The FTDI FT2232H USB 2.0 chip on-board Telesto provides users with a FIFO interface for data transfer between FPGA and host PC. The FT2232H chip features two channels or ports, which can be configured into various modes like UART, FIFO, JTAG etc. On Telesto, channel B is used for FPGA configuration and flash programming, whereas the channel A is available for custom usage. This article demonstrates communication with Telesto using Asynchronous FIFO mode on Channel A of FT2232H. The Channel A on FT2232H, when configured as FIFO, acts as a USB-FIFO bridge between host and FPGA. This article is applicable for Telesto MAX 10 FPGA Module. Let’s get started!
- Telesto MAX 10 FPGA Module
- Intel USB Blaster II (optional)
- USB A to Micro B Cable
- Quartus software 17.0 or newer
- Python 2.7
Open Quartus -> File -> New. Select New Quartus Prime Project and click OK.
A Project Wizard will open up. Click Next. In ‘Directory, Name and Top-Level Entity’, type in a project name and select a convenient project location. Enter “ft2232h_phy_top” as top module name.
Click Next till you see the ‘Family, Device and Board Settings’ tab. In Boards select ’10M16DAF484C8G’ (select corresponding 10M50 part if your Telesto is of 10M50 variant), click Next twice and finally click Finish.
In ‘Project Navigator’, Select ‘Files’ to view all files. Right-Click ‘Files’ and select ‘Add/Remove files from project’.
Download and extract the RTL source code from here and add them to the project.
Here, FTDI’s Asynchronous FIFO interface is used to perform data transfer between FPGA and host PC. As the operation is asynchronous, the data transfers is not synchronous to any common clock between FPGA and FTDI. The design is simpler but has relatively lower speed than synchronous FIFO interface. To use the asynchronous FIFO transfer mode available on FT2232H, its hardware and driver must be configured as 245 FIFO and D2XX respectively. In this article, Channel A of FT2232H is configured as FIFO, which provides the following signals:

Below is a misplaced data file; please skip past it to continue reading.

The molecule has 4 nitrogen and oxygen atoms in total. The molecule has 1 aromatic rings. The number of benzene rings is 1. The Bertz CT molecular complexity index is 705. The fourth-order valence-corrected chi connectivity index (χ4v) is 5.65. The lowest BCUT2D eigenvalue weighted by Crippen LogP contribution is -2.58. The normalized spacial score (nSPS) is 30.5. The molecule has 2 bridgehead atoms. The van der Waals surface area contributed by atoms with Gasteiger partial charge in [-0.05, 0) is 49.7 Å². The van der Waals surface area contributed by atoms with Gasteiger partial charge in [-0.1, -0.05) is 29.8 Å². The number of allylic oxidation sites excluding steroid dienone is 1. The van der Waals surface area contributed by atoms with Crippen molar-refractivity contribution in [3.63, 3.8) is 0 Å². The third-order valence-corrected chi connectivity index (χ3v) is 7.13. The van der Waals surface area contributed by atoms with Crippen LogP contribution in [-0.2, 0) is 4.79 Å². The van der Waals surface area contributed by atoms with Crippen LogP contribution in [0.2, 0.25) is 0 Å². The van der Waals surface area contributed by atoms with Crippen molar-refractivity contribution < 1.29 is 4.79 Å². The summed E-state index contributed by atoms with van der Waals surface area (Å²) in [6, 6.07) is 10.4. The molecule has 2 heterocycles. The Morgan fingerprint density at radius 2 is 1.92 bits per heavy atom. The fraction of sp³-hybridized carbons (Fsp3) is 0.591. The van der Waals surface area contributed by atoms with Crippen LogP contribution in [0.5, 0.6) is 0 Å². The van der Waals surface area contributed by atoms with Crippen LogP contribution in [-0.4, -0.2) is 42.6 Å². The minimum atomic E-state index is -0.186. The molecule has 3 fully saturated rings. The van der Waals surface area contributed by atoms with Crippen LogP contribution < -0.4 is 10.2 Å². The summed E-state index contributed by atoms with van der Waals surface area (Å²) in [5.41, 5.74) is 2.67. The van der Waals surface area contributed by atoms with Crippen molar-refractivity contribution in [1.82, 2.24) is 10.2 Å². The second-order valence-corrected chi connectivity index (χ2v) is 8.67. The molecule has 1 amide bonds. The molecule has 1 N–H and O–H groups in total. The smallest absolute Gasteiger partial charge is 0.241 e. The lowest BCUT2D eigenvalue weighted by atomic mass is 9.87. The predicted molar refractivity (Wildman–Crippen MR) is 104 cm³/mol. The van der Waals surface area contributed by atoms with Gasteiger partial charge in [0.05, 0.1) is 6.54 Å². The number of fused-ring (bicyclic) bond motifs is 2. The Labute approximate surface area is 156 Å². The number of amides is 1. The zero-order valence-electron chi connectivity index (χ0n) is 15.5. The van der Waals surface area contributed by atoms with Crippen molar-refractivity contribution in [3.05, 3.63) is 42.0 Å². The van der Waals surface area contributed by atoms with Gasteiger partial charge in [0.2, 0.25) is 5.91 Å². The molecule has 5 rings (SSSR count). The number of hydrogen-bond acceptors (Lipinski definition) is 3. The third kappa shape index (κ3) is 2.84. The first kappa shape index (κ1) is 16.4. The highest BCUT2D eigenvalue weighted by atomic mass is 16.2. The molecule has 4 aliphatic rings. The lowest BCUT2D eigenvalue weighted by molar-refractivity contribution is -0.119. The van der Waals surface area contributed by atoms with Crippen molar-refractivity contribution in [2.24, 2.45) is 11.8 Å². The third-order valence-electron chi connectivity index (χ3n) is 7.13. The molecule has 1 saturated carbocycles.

data: It is bi-directional bus carrying the 8-bit FIFO data.
rxf_n: It is an active low signal. When de-asserted, does not read data from FIFO. When it is enabled, it indicates that there is some data available in FIFO, the data is read after asserting
txe_n: It is an active low signal. When de-asserted, does not write data to FIFO. When it is asserted, data can be written to FIFO if
wr_n is asserted.
rd_n: It is an active low signal. When asserted,
data is driven onto ‘data’ bus from FIFO.
wr_n: It is an active low signal. When asserted,
data from ‘data’ bus is driven into FIFO.
In the RTL code, FSM is implemented which checks if there is some data available for reading (indicated by
pending_read), then the data is read by enabling
rd_n signal. When there is some data to be written (indicated by
wr_n signal is asserted and incoming data is driven into FIFO.
Save the project and click ‘Analysis & Synthesis’ from task menu.
go to Assignments -> Pin Planner.
Copy the following pin configurations in your pin planner and close the pin planner.
Compile your design. Program the module by clicking Program Device.
The Programmer window will open. Click “Start” and wait for the device to get programmed. Make sure you have connected Telesto with USB Blaster and powered up before attempting to program it. You might need to go to “Hardware Setup…” to choose your JTAG hardware. Click ‘Start’ to program.
To check if Asynchronous FIFO is working as expected, write some data through FIFO, read it back and compare it. If the data written matches the data that is read then it means that the design is working fine.
To check this, copy the following python code in text editor and save it as ‘async_test.py’. Download and install the ‘ftd2xx’ Python library.
from __future__ import print_function import time import random import ftd2xx dev = ftd2xx.openEx('Telesto MAX10 FPGA Module A', 2) dev.setTimeouts(5000, 5000) dev.purge(ftd2xx.defines.PURGE_TX|ftd2xx.defines.PURGE_RX) print("\nDevice Details :") print("Serial : " , dev.getDeviceInfo()['serial']) print("Type : " , dev.getDeviceInfo()['type']) print("ID : " , dev.getDeviceInfo()['id']) print("Description : " , dev.getDeviceInfo()['description']) BLOCK_LEN = 2048 * 10 tx_data = str(bytearray([ random.randrange(0, 256) for i in range(BLOCK_LEN) ])) print("\nWriting %d KB of data to the deivce..." % (BLOCK_LEN / 1024)) ts = time.time() written = dev.write(tx_data) rx_data = dev.read(BLOCK_LEN) te = time.time() print("\nReading %d KB of data from the deivce..." % (BLOCK_LEN / 1024)) p = te - ts print("\nComparing data...\n") if (tx_data == rx_data): print("Data written matches the data read\n") else: print("Data verification failed\n") dev.close() print("Transfer Time = %.3f seconds" % p) speed = (BLOCK_LEN / 1024./1024 / p) print("Transfer Rate = %.3f MB/s" % speed) print("\nAsynchronous Test Finished Successfully!\nThank You!!")
Open command prompt. Change to the directory of the file
async_test.py and enter the following command: